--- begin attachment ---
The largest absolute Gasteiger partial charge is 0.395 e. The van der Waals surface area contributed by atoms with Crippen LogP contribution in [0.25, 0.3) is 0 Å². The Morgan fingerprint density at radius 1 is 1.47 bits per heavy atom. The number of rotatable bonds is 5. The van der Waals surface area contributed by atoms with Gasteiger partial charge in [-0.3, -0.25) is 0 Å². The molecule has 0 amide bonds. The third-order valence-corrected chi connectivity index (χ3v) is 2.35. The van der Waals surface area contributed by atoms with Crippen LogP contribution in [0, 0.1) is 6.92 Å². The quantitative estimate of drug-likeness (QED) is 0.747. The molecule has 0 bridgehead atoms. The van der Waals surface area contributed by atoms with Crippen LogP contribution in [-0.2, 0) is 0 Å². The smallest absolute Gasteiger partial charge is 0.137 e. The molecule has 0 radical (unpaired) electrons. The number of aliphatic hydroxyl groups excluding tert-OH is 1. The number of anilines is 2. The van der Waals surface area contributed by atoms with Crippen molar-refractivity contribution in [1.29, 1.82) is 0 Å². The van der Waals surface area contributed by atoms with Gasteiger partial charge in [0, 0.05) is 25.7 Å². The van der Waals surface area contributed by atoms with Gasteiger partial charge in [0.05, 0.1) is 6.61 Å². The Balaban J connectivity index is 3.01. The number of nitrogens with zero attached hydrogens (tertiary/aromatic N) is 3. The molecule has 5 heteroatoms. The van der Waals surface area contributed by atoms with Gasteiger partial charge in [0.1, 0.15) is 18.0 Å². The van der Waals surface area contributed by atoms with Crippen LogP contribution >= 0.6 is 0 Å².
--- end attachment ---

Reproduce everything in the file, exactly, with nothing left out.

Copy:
The largest absolute Gasteiger partial charge is 0.395 e. The van der Waals surface area contributed by atoms with Crippen LogP contribution in [0.25, 0.3) is 0 Å². The Morgan fingerprint density at radius 1 is 1.47 bits per heavy atom. The number of rotatable bonds is 5. The van der Waals surface area contributed by atoms with Gasteiger partial charge in [-0.3, -0.25) is 0 Å². The molecule has 0 amide bonds. The third-order valence-corrected chi connectivity index (χ3v) is 2.35. The van der Waals surface area contributed by atoms with Crippen LogP contribution in [0, 0.1) is 6.92 Å². The quantitative estimate of drug-likeness (QED) is 0.747. The molecule has 0 bridgehead atoms. The van der Waals surface area contributed by atoms with Crippen LogP contribution in [-0.2, 0) is 0 Å². The smallest absolute Gasteiger partial charge is 0.137 e. The molecule has 0 radical (unpaired) electrons. The number of aliphatic hydroxyl groups excluding tert-OH is 1. The number of anilines is 2. The van der Waals surface area contributed by atoms with Crippen molar-refractivity contribution in [1.29, 1.82) is 0 Å². The van der Waals surface area contributed by atoms with Gasteiger partial charge in [0, 0.05) is 25.7 Å². The van der Waals surface area contributed by atoms with Gasteiger partial charge in [0.05, 0.1) is 6.61 Å². The Balaban J connectivity index is 3.01. The number of nitrogens with zero attached hydrogens (tertiary/aromatic N) is 3. The molecule has 5 heteroatoms. The van der Waals surface area contributed by atoms with Gasteiger partial charge in [0.1, 0.15) is 18.0 Å². The van der Waals surface area contributed by atoms with Crippen LogP contribution >= 0.6 is 0 Å².